But the problem goes deeper and is more systemic even than our electoral choices. To really understand who we are, as a people, we should examine the ways in which we allow ourselves to be manipulated and lied to in every aspect of our lives—by supposed spiritual leaders as well as by those who wish to sell us their shoddy, often unneeded goods and products. Here in California, to take but one example, what does it say about us as a people that we allow a handful of religious extremists and the money they control to pervert our human compassion for each other and our sense of fairness. So much for the Golden Rule, when we do unto others what we would certainly not wish to have done to us.

From the Buddhist view, then, we should perhaps treat Sarah Palin as a gift—one whose potential is to teach us more about ourselves than we might wish to know. We should demand to know the truth, not to invade her privacy or subject her to further torture, but because without it we are suborning our own desperate need for some real honesty about who we are, and the changes we might need to make in our lives if we are ever to return to the path laid out by those wise people who devised this country’s constitution, and the implicit promise that we do, yes, still hold out to the world. This, as I see it, is the “change” of which Obama spoke so eloquently and so often. It’s not the superficial ones that are important—how to better my own little life and improve my standard of living. It’s the great inner change of a renewed hunger for, and dedication to the truth. I deeply hope that this was what I heard him talk about.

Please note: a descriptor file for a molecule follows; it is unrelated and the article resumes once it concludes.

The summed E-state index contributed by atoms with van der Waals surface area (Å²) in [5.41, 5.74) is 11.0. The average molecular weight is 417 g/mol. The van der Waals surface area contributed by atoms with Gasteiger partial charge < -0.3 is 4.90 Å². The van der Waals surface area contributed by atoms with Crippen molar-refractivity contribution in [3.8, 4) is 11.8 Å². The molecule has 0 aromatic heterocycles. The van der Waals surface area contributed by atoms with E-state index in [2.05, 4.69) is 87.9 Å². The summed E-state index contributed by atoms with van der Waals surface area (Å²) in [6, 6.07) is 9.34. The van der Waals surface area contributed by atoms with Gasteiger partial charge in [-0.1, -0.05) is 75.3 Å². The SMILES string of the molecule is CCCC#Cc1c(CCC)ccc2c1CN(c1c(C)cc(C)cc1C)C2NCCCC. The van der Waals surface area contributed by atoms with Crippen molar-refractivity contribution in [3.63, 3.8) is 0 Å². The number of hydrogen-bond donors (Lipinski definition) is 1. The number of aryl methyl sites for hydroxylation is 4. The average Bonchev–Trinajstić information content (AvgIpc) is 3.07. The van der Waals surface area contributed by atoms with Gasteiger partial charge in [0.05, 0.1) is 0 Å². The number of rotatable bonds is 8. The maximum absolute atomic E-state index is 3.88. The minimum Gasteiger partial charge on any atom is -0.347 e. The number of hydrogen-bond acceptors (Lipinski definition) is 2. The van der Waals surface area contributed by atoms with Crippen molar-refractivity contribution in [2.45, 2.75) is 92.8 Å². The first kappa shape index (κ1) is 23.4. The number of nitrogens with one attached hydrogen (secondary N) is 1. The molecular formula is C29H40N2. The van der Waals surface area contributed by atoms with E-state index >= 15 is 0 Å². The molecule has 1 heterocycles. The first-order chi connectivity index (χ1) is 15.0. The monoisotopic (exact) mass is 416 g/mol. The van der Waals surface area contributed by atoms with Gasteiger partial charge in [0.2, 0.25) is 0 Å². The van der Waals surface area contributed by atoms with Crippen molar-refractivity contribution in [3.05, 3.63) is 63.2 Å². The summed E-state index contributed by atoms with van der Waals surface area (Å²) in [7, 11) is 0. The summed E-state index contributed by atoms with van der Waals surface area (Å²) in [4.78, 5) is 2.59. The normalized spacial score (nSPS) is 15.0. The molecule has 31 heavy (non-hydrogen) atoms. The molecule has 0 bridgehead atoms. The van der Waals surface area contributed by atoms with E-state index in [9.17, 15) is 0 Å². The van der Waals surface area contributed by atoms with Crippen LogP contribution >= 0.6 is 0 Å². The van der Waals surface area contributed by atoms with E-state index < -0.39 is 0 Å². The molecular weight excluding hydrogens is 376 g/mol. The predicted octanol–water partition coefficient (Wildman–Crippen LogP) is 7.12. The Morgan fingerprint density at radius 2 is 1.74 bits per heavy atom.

thailandchani said...

I have no doubt that Sarah Palin was not fun to work with. Understatement, I know.

Truthfully though, I do have a problem with "anonymous" sources who make "anonymous" allegations about personal behavior.

I'm not defending SP at all. My guess is that she probably is temperamental and demanding.

Still... all the "anonymous" stuff makes it sound like gossip to me.. which is the flip side of the same coin.


Anonymous said...

Wonderful -- yes yes yes. Could not agree more.

PeterAtLarge said...

Chani, I want to agree with you about the private stuff. But Palin's private stuff could have become, if she were to have been elected, extremely public. Which is why we needed to know who she is. I'm not interested in gossip, and regret that's how it's coming out. I AM interested in the intellectual abilities, the character and the truthfulness of a vice-presidential candidate. I don't think we came anywhere close in Palin's case: she was hidden from us--partly by the campaign, partly by her own obfuscations. If we never know the truth, it will remain buried, and we will have shown ourselves complicit in our own deception.

Bodhipaksa said...